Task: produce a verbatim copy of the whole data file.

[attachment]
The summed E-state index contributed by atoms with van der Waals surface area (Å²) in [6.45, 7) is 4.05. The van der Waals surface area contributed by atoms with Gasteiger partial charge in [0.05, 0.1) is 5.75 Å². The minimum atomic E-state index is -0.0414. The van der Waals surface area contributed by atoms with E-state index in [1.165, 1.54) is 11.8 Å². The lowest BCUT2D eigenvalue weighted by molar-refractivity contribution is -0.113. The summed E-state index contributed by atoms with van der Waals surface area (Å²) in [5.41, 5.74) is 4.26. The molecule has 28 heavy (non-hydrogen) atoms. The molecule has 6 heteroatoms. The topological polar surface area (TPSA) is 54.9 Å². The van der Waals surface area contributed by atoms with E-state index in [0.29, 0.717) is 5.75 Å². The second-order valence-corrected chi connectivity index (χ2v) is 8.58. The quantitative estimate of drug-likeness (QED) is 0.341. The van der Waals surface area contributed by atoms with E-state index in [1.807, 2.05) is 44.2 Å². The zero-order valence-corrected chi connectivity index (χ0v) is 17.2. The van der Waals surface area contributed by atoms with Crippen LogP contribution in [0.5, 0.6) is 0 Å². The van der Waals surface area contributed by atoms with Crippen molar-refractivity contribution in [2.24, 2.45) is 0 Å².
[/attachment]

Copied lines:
The summed E-state index contributed by atoms with van der Waals surface area (Å²) in [6.45, 7) is 4.05. The van der Waals surface area contributed by atoms with Gasteiger partial charge in [0.05, 0.1) is 5.75 Å². The minimum atomic E-state index is -0.0414. The van der Waals surface area contributed by atoms with E-state index in [1.165, 1.54) is 11.8 Å². The lowest BCUT2D eigenvalue weighted by molar-refractivity contribution is -0.113. The summed E-state index contributed by atoms with van der Waals surface area (Å²) in [5.41, 5.74) is 4.26. The molecule has 28 heavy (non-hydrogen) atoms. The molecule has 6 heteroatoms. The topological polar surface area (TPSA) is 54.9 Å². The van der Waals surface area contributed by atoms with E-state index in [0.29, 0.717) is 5.75 Å². The second-order valence-corrected chi connectivity index (χ2v) is 8.58. The quantitative estimate of drug-likeness (QED) is 0.341. The van der Waals surface area contributed by atoms with E-state index in [1.807, 2.05) is 44.2 Å². The zero-order valence-corrected chi connectivity index (χ0v) is 17.2. The van der Waals surface area contributed by atoms with Crippen LogP contribution in [0.5, 0.6) is 0 Å². The van der Waals surface area contributed by atoms with Crippen molar-refractivity contribution in [2.24, 2.45) is 0 Å².